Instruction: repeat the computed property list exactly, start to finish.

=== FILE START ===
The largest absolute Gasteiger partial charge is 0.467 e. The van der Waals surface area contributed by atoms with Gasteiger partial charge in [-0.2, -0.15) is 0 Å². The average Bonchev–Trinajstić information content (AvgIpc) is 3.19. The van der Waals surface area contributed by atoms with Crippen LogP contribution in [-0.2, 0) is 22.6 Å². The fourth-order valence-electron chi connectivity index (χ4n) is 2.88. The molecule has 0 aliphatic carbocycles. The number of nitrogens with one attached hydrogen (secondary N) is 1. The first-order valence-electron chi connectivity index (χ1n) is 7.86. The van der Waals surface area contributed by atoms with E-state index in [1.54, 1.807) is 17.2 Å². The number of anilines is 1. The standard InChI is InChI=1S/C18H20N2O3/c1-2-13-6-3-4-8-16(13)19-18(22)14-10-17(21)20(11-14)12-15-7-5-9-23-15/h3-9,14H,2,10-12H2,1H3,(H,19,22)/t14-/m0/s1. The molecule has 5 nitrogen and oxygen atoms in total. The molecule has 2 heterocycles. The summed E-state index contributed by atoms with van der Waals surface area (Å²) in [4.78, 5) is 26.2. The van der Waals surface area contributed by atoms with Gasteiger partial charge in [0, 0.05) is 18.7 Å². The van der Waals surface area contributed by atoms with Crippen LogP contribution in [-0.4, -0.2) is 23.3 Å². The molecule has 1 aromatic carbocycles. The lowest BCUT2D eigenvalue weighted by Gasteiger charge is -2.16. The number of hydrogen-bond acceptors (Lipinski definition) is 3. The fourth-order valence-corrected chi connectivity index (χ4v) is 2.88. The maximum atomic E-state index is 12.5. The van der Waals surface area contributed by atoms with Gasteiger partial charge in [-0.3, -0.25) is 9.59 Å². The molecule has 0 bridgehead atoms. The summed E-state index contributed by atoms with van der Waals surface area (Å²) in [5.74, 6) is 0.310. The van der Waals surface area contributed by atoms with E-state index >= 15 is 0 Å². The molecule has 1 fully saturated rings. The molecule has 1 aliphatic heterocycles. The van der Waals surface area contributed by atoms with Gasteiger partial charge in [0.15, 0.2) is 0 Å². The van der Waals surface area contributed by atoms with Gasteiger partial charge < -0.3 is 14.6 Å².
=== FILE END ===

The largest absolute Gasteiger partial charge is 0.467 e. The van der Waals surface area contributed by atoms with Gasteiger partial charge in [-0.2, -0.15) is 0 Å². The average Bonchev–Trinajstić information content (AvgIpc) is 3.19. The van der Waals surface area contributed by atoms with Crippen LogP contribution in [-0.2, 0) is 22.6 Å². The fourth-order valence-electron chi connectivity index (χ4n) is 2.88. The molecule has 0 aliphatic carbocycles. The number of nitrogens with one attached hydrogen (secondary N) is 1. The first-order valence-electron chi connectivity index (χ1n) is 7.86. The van der Waals surface area contributed by atoms with E-state index in [1.54, 1.807) is 17.2 Å². The number of anilines is 1. The standard InChI is InChI=1S/C18H20N2O3/c1-2-13-6-3-4-8-16(13)19-18(22)14-10-17(21)20(11-14)12-15-7-5-9-23-15/h3-9,14H,2,10-12H2,1H3,(H,19,22)/t14-/m0/s1. The molecule has 5 nitrogen and oxygen atoms in total. The molecule has 2 heterocycles. The summed E-state index contributed by atoms with van der Waals surface area (Å²) in [4.78, 5) is 26.2. The van der Waals surface area contributed by atoms with Gasteiger partial charge in [0, 0.05) is 18.7 Å². The van der Waals surface area contributed by atoms with Crippen LogP contribution in [-0.4, -0.2) is 23.3 Å². The molecule has 1 aromatic carbocycles. The lowest BCUT2D eigenvalue weighted by Gasteiger charge is -2.16. The number of hydrogen-bond acceptors (Lipinski definition) is 3. The fourth-order valence-corrected chi connectivity index (χ4v) is 2.88. The maximum atomic E-state index is 12.5. The van der Waals surface area contributed by atoms with Gasteiger partial charge in [-0.3, -0.25) is 9.59 Å². The molecule has 0 bridgehead atoms. The summed E-state index contributed by atoms with van der Waals surface area (Å²) in [5.74, 6) is 0.310. The van der Waals surface area contributed by atoms with E-state index >= 15 is 0 Å². The molecule has 1 fully saturated rings. The molecule has 1 aliphatic heterocycles. The van der Waals surface area contributed by atoms with Gasteiger partial charge in [0.15, 0.2) is 0 Å². The van der Waals surface area contributed by atoms with Gasteiger partial charge < -0.3 is 14.6 Å².